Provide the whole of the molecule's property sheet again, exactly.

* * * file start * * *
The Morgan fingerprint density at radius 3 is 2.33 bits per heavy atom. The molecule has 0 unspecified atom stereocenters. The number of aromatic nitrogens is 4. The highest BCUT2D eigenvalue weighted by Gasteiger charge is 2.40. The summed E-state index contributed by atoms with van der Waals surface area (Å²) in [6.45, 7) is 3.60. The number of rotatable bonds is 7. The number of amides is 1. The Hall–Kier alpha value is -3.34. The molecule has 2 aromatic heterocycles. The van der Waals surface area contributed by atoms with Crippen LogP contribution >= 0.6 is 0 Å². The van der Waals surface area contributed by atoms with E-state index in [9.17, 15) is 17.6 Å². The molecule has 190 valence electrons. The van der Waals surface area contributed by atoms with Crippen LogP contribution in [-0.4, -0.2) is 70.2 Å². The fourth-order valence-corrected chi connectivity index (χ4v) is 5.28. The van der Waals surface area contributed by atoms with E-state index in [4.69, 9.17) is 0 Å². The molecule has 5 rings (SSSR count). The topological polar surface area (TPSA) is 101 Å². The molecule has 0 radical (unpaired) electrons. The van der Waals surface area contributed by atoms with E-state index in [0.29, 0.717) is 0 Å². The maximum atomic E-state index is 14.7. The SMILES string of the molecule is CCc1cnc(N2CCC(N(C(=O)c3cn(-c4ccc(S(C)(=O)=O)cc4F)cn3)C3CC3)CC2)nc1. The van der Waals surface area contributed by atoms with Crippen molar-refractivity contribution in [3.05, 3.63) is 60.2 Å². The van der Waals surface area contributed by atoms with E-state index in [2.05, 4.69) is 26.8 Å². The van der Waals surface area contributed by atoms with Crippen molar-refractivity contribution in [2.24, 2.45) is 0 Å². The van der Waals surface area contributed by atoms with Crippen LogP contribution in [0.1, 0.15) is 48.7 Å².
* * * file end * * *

The Morgan fingerprint density at radius 3 is 2.33 bits per heavy atom. The molecule has 0 unspecified atom stereocenters. The number of aromatic nitrogens is 4. The highest BCUT2D eigenvalue weighted by Gasteiger charge is 2.40. The summed E-state index contributed by atoms with van der Waals surface area (Å²) in [6.45, 7) is 3.60. The number of rotatable bonds is 7. The number of amides is 1. The Hall–Kier alpha value is -3.34. The molecule has 2 aromatic heterocycles. The van der Waals surface area contributed by atoms with Crippen LogP contribution >= 0.6 is 0 Å². The van der Waals surface area contributed by atoms with E-state index in [9.17, 15) is 17.6 Å². The molecule has 190 valence electrons. The van der Waals surface area contributed by atoms with Crippen LogP contribution in [-0.4, -0.2) is 70.2 Å². The fourth-order valence-corrected chi connectivity index (χ4v) is 5.28. The van der Waals surface area contributed by atoms with E-state index in [4.69, 9.17) is 0 Å². The molecule has 5 rings (SSSR count). The topological polar surface area (TPSA) is 101 Å². The molecule has 0 radical (unpaired) electrons. The van der Waals surface area contributed by atoms with E-state index in [0.29, 0.717) is 0 Å². The maximum atomic E-state index is 14.7. The SMILES string of the molecule is CCc1cnc(N2CCC(N(C(=O)c3cn(-c4ccc(S(C)(=O)=O)cc4F)cn3)C3CC3)CC2)nc1. The van der Waals surface area contributed by atoms with Crippen molar-refractivity contribution in [3.05, 3.63) is 60.2 Å². The van der Waals surface area contributed by atoms with E-state index in [2.05, 4.69) is 26.8 Å². The van der Waals surface area contributed by atoms with Crippen molar-refractivity contribution in [2.24, 2.45) is 0 Å². The van der Waals surface area contributed by atoms with Crippen LogP contribution in [0.1, 0.15) is 48.7 Å².